Laity Sunday 2018: Overview

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by Jodi L. Cataldo

"Offer them Christ, Thomas." These words are said to have been John Wesley's last words to Thomas Coke as he stood on the pier, sending Coke off in mission to America. As part of that mission, Thomas Coke was to ordain Francis Asbury and others into ministry. These faithful missionaries, Coke and Asbury, did just that: they offered Christ, resulting in a movement of astronomical proportion. The movement was alive! It was growing! It was responsive to the biblical mandate of “go therefore and make disciples of all nations, baptizing them in the name of the Father and of the Son and of the Holy Spirit…” (Matthew 28:19, NRSV).

When Coke and Asbury agreed to serve in mission, to go and make disciples through “offering Christ” so others had an opportunity to make a commitment to Jesus, they gave their lives in a mode of humble service. Recall what Jesus had said to the early disciples: “For the Son of Man came not to be served but to serve, and to give his life a ransom for many” (Mark 10:45, NRSV). Coke and Asbury did indeed go into the world in outreach and mission, offering hope and using the method of Methodism to make disciples through proclamation of the gospel, seeking, welcoming, and gathering as they offered (and received) hospitality to (and from) those not yet in the body (SOCIETIES). They offered Christ by providing opportunities for people to commit their lives to God (CLASS MEETINGS) and nurtured them in Christian living to help them find a true sense of purpose in life, as they learned what it means to live out their beliefs through participation in the means of grace (BANDS); then they sent them out through engagement with the world to be disciple-makers themselves by again offering and receiving hospitality (SOCIETIES).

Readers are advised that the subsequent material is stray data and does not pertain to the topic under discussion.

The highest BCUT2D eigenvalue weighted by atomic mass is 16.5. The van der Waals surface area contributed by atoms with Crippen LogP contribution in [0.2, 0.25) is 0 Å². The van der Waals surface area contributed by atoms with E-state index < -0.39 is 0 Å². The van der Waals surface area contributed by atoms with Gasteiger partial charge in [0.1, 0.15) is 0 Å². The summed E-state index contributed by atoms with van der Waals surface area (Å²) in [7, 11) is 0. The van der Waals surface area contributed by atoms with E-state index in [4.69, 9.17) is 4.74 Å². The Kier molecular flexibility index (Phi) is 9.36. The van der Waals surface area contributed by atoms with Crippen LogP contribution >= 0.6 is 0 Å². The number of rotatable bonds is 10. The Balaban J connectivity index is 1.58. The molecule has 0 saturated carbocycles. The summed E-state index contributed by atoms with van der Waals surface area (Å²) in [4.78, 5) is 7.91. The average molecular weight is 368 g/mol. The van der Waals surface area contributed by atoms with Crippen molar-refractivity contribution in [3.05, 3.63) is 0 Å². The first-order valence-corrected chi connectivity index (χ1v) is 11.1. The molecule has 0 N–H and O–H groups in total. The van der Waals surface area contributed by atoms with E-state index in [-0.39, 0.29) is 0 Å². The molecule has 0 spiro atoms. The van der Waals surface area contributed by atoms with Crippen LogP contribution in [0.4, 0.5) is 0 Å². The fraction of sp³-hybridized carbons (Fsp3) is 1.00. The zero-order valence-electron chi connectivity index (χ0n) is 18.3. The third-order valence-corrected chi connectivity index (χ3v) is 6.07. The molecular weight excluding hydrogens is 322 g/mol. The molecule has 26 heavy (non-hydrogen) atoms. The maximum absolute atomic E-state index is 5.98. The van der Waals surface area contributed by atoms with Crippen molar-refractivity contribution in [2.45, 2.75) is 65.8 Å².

During the Wesleyan Movement, both Coke and Asbury carried on John and Charles Wesley’s legacy of equipping and empowering laity to be in ministry. They then provided leadership for this methodical system of discipleship. Through the ministry of the laity, more and more people made a commitment to Christ, were nurtured in the faith, were equipped for ministry, and were sent out to be in ministry with others. The movement was alive because the partnership ministry of the laity and the clergy was also alive.

Today, when we reach out and receive new people by building relationships with them, are we also offering opportunities for them to commit themselves to Jesus Christ? Are we offering opportunities for growth in personal holiness through relationship with Christ and others? If we are to reclaim the movement and truly #SeeAllThePeople, we must be harbingers of HOPE—the core process of discipleship, the method of Methodism:

  • Hospitality—We go into the world in outreach and mission, offering hope through proclamation of the gospel, seeking, welcoming, and gathering as we offer (and receive) hospitality to (and from) those not yet in the body.
  • Offer Christ—We provide opportunities for people to commit their lives to God through baptism by water and Spirit and profession of faith.
  • Purpose—We nurture people in Christian living to help them find a true sense of purpose in life, as they learn what it means to live out their beliefs through acts of piety and acts of mercy, Christian conferencing, and regular participation in the sacrament of Holy Communion and other means of grace.
  • Engagement —Through engagement, we again offer and receive hospitality.
     

On Laity Sunday, we celebrate that we are all called, laity as well as clergy, to go and make disciples in a world so desperately in need of hope through our humble service. Jesus modeled the process for us in Mark 10:45, and Thomas Coke and Francis Asbury lived itnout in their own lives. Therefore, go!

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